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Wake Up Call: Remembering Sept. 11

Students from Biola and other universities undergo ROTC training at Cal State Fullerton, which teaches them the foundation of military drills. | Aaron Fooks/THE CHIMES


Thirteen years later, the Sept. 11 terrorist attacks still inspire students to serve in the military.

Biola honors veterans by offering the Ahmanson Veteran Scholarship, awarded to veterans who have current Chapter 33 Post Sept. 11 G.I. Bill benefits, which covers up to $3000 per year of tuition. Biola currently has 90 military veterans among its student population, 27 of whom have received this scholarship, said Rachel Mitchell, financial aid scholarship coordinator.

The tragic events of Sept. 11 affected lives and career plans of students and faculty.

“Sept. 11 was a wake up call saying, ‘Hey, those soldiers are really fighting for something,’” said Taylor Williams, a sophomore physical science and political science major and ROTC member at Biola. “I’ll look back at that day always and say, ‘I know no matter what, I will support our troops.’”

Sept. 11 became the reason for Williams to join ROTC, as it has become for many others, he said.

Graduate philosophy major Matthew Kirby served in the Marines. The Sept. 11 attacks impacted his role as a marine fighting in the war on terror.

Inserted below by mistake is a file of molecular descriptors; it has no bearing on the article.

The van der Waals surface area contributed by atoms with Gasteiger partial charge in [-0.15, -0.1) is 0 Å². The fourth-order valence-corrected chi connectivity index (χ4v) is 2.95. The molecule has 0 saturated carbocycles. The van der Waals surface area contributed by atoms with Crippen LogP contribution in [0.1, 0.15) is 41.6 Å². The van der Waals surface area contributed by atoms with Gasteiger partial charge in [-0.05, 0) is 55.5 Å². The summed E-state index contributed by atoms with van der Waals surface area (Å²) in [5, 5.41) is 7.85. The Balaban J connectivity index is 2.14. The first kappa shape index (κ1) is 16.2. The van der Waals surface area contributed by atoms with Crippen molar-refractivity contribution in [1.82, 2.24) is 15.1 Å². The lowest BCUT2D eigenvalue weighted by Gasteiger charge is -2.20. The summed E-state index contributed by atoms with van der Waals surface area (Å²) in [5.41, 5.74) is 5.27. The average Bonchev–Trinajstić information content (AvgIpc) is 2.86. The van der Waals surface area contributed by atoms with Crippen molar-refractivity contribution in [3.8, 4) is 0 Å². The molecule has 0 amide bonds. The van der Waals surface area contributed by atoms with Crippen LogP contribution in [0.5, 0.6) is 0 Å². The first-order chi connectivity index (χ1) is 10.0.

“It just really boiled my blood when I thought about these people out there who had nothing better to do than concoct ways to harm innocent people. I wanted to do something about it,” Kirby said.

Senior psychology major Raquel Willis, who served in the Navy, said the Sept. 11 attacks increased her desire to promote safety for Americans and all mankind.

“We are all human beings. Some of us have different values and different belief systems, but at the end of the day, we are all connected through our humanity,” Willis said.

Sophomore nursing major Dominee Roehm’s father, who worked as a superintendent in the Air Force, was headed to the Pentagon from Japan on Sept. 11. Although she was seven years old at the time, Roehm recalls feelings of fear and loss as she watched the reports of the attacks. She thought her father had been killed.

“It’s a day we need to remember. It’s the day I almost lost my dad,” Roehm said.  

Roehm said Sept. 11 still carries a lot of weight for her. Americans should not only remember the tragedy of the twin tower attacks, but also the attacks on the Pentagon and the American citizens of Flight 93 and the policemen, firemen and civilians who died that day, Roehm said.

Kirby said that it is important for Americans to remember Sept. 11 and the possibility of another terrorist attack happening on U.S. soil.

“It’s important to try and personally retain the awareness that something like Sept. 11 could happen again, easily. Don’t take peace for granted, because the peace we have in America is rare,” Kirby said.

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